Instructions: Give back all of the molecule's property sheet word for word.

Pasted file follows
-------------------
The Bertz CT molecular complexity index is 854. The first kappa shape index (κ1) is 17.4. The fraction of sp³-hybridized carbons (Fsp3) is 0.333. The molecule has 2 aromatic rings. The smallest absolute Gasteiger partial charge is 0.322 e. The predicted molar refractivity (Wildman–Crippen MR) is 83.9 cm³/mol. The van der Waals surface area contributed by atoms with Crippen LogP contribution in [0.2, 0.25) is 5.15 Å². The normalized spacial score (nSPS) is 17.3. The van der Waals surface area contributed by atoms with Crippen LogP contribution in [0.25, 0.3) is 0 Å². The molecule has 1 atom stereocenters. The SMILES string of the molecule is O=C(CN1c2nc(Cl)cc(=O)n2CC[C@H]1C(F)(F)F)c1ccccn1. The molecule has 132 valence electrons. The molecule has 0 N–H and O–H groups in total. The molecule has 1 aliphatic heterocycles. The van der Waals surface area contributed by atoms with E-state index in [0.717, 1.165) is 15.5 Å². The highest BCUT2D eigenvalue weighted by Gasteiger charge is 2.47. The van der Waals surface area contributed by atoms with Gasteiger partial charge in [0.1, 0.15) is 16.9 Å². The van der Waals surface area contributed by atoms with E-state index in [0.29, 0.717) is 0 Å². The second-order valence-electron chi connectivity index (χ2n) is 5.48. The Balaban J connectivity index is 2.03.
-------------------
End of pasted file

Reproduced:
The Bertz CT molecular complexity index is 854. The first kappa shape index (κ1) is 17.4. The fraction of sp³-hybridized carbons (Fsp3) is 0.333. The molecule has 2 aromatic rings. The smallest absolute Gasteiger partial charge is 0.322 e. The predicted molar refractivity (Wildman–Crippen MR) is 83.9 cm³/mol. The van der Waals surface area contributed by atoms with Crippen LogP contribution in [0.2, 0.25) is 5.15 Å². The normalized spacial score (nSPS) is 17.3. The van der Waals surface area contributed by atoms with Crippen LogP contribution in [0.25, 0.3) is 0 Å². The molecule has 1 atom stereocenters. The SMILES string of the molecule is O=C(CN1c2nc(Cl)cc(=O)n2CC[C@H]1C(F)(F)F)c1ccccn1. The molecule has 132 valence electrons. The molecule has 0 N–H and O–H groups in total. The molecule has 1 aliphatic heterocycles. The van der Waals surface area contributed by atoms with E-state index in [0.717, 1.165) is 15.5 Å². The highest BCUT2D eigenvalue weighted by Gasteiger charge is 2.47. The van der Waals surface area contributed by atoms with Gasteiger partial charge in [0.1, 0.15) is 16.9 Å². The van der Waals surface area contributed by atoms with E-state index in [0.29, 0.717) is 0 Å². The second-order valence-electron chi connectivity index (χ2n) is 5.48. The Balaban J connectivity index is 2.03.